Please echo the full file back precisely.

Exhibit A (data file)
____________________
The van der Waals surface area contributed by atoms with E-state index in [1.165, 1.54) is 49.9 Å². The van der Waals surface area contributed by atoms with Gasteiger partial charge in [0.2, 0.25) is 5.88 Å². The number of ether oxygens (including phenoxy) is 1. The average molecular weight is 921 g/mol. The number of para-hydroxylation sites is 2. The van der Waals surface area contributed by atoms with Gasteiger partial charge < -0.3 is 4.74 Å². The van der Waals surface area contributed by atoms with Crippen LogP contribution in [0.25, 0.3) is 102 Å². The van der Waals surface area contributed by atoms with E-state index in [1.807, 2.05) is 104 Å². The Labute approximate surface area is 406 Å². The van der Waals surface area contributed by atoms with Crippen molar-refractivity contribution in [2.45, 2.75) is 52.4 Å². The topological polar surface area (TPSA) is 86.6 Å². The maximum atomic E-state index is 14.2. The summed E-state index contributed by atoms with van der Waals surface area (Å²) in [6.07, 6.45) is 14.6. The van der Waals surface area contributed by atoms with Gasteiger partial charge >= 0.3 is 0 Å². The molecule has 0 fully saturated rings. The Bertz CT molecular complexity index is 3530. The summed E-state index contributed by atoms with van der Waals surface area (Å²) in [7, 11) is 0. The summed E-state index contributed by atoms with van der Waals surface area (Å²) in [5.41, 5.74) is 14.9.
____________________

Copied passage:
The van der Waals surface area contributed by atoms with E-state index in [1.165, 1.54) is 49.9 Å². The van der Waals surface area contributed by atoms with Gasteiger partial charge in [0.2, 0.25) is 5.88 Å². The number of ether oxygens (including phenoxy) is 1. The average molecular weight is 921 g/mol. The number of para-hydroxylation sites is 2. The van der Waals surface area contributed by atoms with Gasteiger partial charge < -0.3 is 4.74 Å². The van der Waals surface area contributed by atoms with Crippen LogP contribution in [0.25, 0.3) is 102 Å². The van der Waals surface area contributed by atoms with E-state index in [1.807, 2.05) is 104 Å². The Labute approximate surface area is 406 Å². The van der Waals surface area contributed by atoms with Crippen molar-refractivity contribution in [2.45, 2.75) is 52.4 Å². The topological polar surface area (TPSA) is 86.6 Å². The maximum atomic E-state index is 14.2. The summed E-state index contributed by atoms with van der Waals surface area (Å²) in [6.07, 6.45) is 14.6. The van der Waals surface area contributed by atoms with Gasteiger partial charge >= 0.3 is 0 Å². The molecule has 0 fully saturated rings. The Bertz CT molecular complexity index is 3530. The summed E-state index contributed by atoms with van der Waals surface area (Å²) in [7, 11) is 0. The summed E-state index contributed by atoms with van der Waals surface area (Å²) in [5.41, 5.74) is 14.9.